As I suspected, the have-it-all, up-or-down flexible premise of a convertible comes with sacrifices. For one thing, the design suffers. Patrick George, the longtime editor in chief of the widely beloved website Jalopnik and now the editorial director of The Drive Media, said that when the top is cut off, the weight distribution falters. He told me flatly, “Car purists don’t like convertibles.” Luckily, I don’t like purists, though I often respect their tastes. George reported that Jalopnik’s readership, an active crew, was often enraged by the convertible: such tacky lines. He blamed their bitterness partially on the weather, guessing they were “in winter hell most of their lives.” A car purist who lives around the corner from me in Los Feliz (my friend James, who briefly studied automotive engineering in college and can identify a car from one shot of one headlight in a movie) said, not unkindly, of my Volkswagen EOS: “It’s an afterthought designwise.” I would have described it as possessing an unavoidable mullet quality.
“They’re a nightmare, an absolute nightmare,” says Peña. The four-door convertibles of yore require two people to lift the tops because they’re so heavy. They leak, they’re impossible to seal, rain seeps in when you’re driving down the highway. “If it’s your main car, they’re a pain.”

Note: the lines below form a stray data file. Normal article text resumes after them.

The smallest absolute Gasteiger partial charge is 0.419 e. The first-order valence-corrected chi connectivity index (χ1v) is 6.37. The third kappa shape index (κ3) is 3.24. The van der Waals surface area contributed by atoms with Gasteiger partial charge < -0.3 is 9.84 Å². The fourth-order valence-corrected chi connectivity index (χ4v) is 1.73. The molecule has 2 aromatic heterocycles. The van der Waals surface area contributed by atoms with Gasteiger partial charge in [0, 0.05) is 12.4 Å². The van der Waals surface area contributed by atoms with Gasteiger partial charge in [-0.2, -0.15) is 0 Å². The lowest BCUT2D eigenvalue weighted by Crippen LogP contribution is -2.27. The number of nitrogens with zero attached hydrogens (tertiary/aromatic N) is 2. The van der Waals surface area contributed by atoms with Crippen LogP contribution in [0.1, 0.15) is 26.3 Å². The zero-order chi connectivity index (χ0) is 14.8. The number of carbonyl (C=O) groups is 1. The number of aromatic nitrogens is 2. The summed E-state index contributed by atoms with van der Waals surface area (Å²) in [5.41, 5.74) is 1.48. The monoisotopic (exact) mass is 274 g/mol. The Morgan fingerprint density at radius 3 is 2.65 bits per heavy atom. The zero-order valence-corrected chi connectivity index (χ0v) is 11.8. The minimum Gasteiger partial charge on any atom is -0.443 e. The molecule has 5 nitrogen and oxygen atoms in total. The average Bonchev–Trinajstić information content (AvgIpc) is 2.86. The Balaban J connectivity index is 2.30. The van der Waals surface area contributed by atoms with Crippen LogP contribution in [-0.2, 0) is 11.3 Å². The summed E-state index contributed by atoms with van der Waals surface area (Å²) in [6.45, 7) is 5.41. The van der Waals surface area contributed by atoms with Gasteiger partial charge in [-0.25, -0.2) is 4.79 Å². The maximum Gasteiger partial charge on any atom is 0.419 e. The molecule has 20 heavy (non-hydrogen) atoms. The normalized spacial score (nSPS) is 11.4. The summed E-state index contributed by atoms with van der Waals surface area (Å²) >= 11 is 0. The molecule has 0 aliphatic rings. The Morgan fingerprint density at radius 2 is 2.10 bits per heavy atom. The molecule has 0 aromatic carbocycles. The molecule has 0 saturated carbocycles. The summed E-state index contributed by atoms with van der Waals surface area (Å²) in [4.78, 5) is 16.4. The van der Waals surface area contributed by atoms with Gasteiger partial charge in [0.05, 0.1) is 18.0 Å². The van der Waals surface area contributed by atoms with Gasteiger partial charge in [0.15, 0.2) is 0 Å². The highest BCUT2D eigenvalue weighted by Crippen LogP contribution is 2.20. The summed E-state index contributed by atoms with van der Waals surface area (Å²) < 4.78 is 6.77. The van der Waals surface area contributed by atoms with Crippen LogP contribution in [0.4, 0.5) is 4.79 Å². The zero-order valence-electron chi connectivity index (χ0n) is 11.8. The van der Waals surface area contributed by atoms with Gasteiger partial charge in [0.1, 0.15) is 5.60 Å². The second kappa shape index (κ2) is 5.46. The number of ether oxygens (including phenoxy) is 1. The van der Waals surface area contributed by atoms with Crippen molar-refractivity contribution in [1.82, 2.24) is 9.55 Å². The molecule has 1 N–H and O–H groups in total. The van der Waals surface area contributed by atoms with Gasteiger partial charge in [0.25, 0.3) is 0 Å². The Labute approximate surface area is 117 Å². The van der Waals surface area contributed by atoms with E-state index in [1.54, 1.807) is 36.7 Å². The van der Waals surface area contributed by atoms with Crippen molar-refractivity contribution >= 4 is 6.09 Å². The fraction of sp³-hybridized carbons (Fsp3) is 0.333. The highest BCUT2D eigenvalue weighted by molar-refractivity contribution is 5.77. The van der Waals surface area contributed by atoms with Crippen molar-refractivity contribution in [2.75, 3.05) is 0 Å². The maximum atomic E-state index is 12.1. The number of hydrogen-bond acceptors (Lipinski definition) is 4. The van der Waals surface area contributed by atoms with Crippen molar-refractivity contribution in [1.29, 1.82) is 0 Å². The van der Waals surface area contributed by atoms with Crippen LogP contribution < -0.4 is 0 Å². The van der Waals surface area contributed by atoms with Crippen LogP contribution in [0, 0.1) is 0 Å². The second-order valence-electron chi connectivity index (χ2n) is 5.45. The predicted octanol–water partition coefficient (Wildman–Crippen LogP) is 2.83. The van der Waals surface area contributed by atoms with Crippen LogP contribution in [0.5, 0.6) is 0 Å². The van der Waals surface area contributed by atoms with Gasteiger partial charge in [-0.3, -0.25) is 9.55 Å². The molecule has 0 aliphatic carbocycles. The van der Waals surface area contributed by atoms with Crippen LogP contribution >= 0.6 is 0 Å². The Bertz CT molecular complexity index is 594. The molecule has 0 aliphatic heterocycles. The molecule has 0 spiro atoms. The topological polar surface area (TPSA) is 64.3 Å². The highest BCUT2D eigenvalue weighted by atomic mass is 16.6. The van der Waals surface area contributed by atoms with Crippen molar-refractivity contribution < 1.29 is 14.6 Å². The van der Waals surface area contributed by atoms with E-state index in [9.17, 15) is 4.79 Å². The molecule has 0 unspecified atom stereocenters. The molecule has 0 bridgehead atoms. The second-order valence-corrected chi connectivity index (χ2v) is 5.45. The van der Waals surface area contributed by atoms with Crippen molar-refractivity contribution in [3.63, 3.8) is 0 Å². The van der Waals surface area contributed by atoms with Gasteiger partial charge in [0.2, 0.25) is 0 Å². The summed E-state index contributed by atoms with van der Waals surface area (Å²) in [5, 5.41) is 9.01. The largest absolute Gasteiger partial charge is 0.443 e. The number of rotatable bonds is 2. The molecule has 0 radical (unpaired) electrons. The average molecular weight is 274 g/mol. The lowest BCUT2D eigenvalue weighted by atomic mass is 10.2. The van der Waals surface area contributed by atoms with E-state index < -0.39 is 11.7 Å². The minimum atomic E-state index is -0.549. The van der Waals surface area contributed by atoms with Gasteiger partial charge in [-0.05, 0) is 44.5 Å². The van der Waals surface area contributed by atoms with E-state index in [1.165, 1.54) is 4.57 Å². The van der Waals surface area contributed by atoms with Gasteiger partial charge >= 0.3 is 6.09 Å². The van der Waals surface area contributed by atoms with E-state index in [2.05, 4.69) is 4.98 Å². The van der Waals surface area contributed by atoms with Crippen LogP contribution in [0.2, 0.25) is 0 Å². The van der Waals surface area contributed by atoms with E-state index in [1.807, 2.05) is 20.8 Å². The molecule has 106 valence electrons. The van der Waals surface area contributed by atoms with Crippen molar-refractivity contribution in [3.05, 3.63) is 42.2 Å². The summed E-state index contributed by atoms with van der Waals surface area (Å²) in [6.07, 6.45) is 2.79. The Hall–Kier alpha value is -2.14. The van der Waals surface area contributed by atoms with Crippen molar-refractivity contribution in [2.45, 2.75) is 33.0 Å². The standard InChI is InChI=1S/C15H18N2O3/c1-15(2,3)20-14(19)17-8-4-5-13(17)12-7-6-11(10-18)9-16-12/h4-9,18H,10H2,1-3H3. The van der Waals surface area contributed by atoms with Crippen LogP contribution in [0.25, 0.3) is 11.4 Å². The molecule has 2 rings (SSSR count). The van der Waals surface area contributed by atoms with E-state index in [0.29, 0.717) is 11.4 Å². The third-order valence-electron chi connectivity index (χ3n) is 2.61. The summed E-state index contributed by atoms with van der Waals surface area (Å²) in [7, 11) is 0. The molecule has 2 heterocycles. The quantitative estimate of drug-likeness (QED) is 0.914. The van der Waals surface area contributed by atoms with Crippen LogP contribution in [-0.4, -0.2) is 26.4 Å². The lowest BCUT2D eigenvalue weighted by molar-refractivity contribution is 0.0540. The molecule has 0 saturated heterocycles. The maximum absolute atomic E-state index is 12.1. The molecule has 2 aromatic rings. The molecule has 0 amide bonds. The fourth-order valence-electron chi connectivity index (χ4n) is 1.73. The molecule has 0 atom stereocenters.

Showy and incompetent, the convertible has managed to claim an unenviable spot on the axis of taste. In the 1960s, my friend James tells me, the car was incredibly fashionable. The top down was essentially a ventilation solution, as cars weren’t equipped with air conditioning. At the time, engine fumes would also leak into closed cockpits, mixing around to form a smelly, hot soup. Now we have A.C. units, as well as shame about driving. But the convertible insists that innocent pleasure in driving is still possible. We know it’s not, which is maybe why convertibles lost two of their doors. This way, at least if you take more people in the backseat, they need to contort themselves in ignominy to squeeze in.
Still, new models keep coming. When I asked Joshua Burns, Lexus’ official communications liaison, why 2021 will be the first year in seven that the low-key-swank company releases a new convertible model (the LC 500), he couldn’t resist painting a California picture: “It lends itself to the PCH.” If I had a dollar for every time someone justifies a convertible by saying “PCH” I could buy a tank of gas from a boutique station off the Pacific Coast Highway. But more substantively, he guessed: Maybe it’s that these vrooming engines are about to be doomed. “With changes to regulations, there are not going to be a lot of these vehicles produced in the future.”
Right. The convertible is in a desperate grab for a good time, propelled by some out-of-touch denial. Maybe that’s the stupidest thing about a convertible: Its head is in the sand and your head’s also out the window.